An Open Letter to the Apparel Ten: Step Up In Our Moment of Need

Our families are in need. We are seeing our children travel thousands of miles purely on hope that there will be more opportunity to live a dig- nified life in the country to the North.

The lives that they leave behind are violent and were created by forces outside of their control; they are collateral damage to a social and economic environment they have little control over.

Our governments, both here in the US and in our home countries, have created these conditions by enacting damaging policies like the Central American Free Trade Agreement (CAFTA).

Your industry has benefited the most since CAFTA went into effect ten years ago–about half of the products imported from the region are ap- parel sold in U.S. retail stores. The Textile and Apparel industry closed 565 textile plants in the United States to employ more than 220,000 workers in Central America, earning 1/10th of the salary of their U.S. counterparts.

And our families back home perceive that your industry get more attention from their governments; they build you roads and canals to expedite shipment of goods, they add turbines to dams so you can have uninterrupted flow of electricity, and they construct water treatment plants to supply fresh water to the gleaming factories where thousands of our community members sweat to eke out a living. All this so you can manufacture goods cheaply, have a quicker production schedule to meet market demands, and import everything duty-free.

CAFTA has forced our families to move—from rural towns to urban centers to compete for jobs at your factories, and from our countries to trek through deserts and ride atop trains to come to the United States. The mass migration of unaccompanied minors at the border represent a clear indictment of the conditions that have been festering in our countries for decades worsened by CAFTA.

As companies of the industry who have benefited the most from CAFTA, you have the responsibility to step up in our moment of need. Imme- diately, our children cannot be separated from us again; they need competent legal representation to make their asylum claims. Your industry’s supply chain employs hundreds of thousands of families in our home countries.

In partnership with our governments, you can raise the standard of living of those you depend on so that migration becomes an option and not a necessity for survival. For the long-term sustainability of our communities, your industry can play a critical, positive role as well. You can start that by participating in an evaluation of CAFTA’s impact in its first 10 years.

We, the Central American community and allies living in the US, are demanding the following:
1) The Apparel 10 allocate 1% of their pretax profits* since 2005 to help address the humanitarian crisis

that is happening in the region.

2) Ensure that the working conditions of these families who have not left are up to, and eventually exceed,

current standards.

3) Participate in an independent third party evaluation of CAFTA and its effects on the region over the course of its implementation in these countries.

These demands are just the start in being able to address urgent needs and future issues that will plague the Central American community, both that have been forced to leave and those who have stayed.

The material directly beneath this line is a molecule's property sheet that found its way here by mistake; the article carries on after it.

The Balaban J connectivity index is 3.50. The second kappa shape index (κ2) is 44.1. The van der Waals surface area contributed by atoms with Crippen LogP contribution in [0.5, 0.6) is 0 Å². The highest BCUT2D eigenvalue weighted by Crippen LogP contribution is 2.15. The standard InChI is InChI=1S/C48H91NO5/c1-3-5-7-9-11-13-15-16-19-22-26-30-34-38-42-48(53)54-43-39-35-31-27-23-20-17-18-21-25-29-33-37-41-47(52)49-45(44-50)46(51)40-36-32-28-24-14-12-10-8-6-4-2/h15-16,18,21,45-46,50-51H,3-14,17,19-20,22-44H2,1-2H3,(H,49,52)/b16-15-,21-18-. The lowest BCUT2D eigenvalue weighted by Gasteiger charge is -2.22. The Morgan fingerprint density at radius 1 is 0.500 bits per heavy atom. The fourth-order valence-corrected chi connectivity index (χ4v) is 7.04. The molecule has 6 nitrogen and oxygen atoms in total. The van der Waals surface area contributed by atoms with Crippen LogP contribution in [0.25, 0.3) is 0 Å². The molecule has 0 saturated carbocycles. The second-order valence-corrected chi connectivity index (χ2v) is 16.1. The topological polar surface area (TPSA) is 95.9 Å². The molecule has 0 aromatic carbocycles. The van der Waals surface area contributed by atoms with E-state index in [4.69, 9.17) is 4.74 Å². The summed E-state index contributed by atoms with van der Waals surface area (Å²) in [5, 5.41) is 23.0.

We urge you to take part in bringing a just and sustainable solution.

National Alliance of Latin American and Caribbean

Communities-NALACC (Chicago)

SHARE-El Salvador (Berkeley)

Inter-Faith Committee on Latin America (St. Louis)

Committee in Solidarity with the People of El Salvador-CISPES

(San Francisco)

Central American Resource Center-CARECEN

(Washington DC)

Committee in Solidarity with the People of El SalvadorCISPES

(Washington DC)
Centro Presente (Boston)
Trabajo Cultural Caminante (San Francisco) Families for Freedom (New Y ork)
Latin American Solidarity Committee (Milwaukee)

Central American Resource Center-CARECEN

(Los Angeles)
Nicaragua Center for Community Action- NICCA (Berkeley)

Unión Salvadoreña de Estudiantes Universitarios-USEU

(California)

School of the Americas Watch (Washington DC)

Chicago Religious Leadership on Latin America-CRLN (Chicago)

Portland Central America Solidarity Committee (Portland)

Alliance for Global Justice (Tucson)

La Voz de los de Abajo (Chicago)

United Food and Commercial Workers– UFCW Local 540 (Dallas)

Task Force on the Americas (Larkspur)

Transnational Institute for Grassroots Research and Action– TIGRA (Oakland)

 

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About Ramón Jiménez

Ramón Jiménez, actual Managing Editor de MetroLatinoUSA. Periodista que cubre eventos de las comunidades latinas en Washington D.C., Maryland y Virginia. Graduado de la Escuela de Periodismo de la Universidad del Distrito de Columbia. Galardonado en numerosas ocasiones por parte de la Asociación Nacional de Publicaciones Hispanas (NAHP) y otras organizaciones comunitarias y deportivas de la región metropolitana de esta capital. También premiado en dos ocasiones como Mejor Periodista del Año por la cobertura de la comunidad salvadoreña; premios otorgados por la Oficina de Asuntos Latinos del Alcalde de Washington (OLA) y otras organizaciones. Ha sido miembro del jurado calificador en diferentes concursos literarios, de belleza y talento en la región metropolitana. Ha visitado zonas de desastre en Nicaragua, Honduras y El Salvador e invitado a esos países por organizaciones que asisten a personas de escasos recursos económicos. Antes trabajó en otros medios de prensa de Virginia y Washington, D.C., incluyendo reportajes para una agencia noticiosa mundial.

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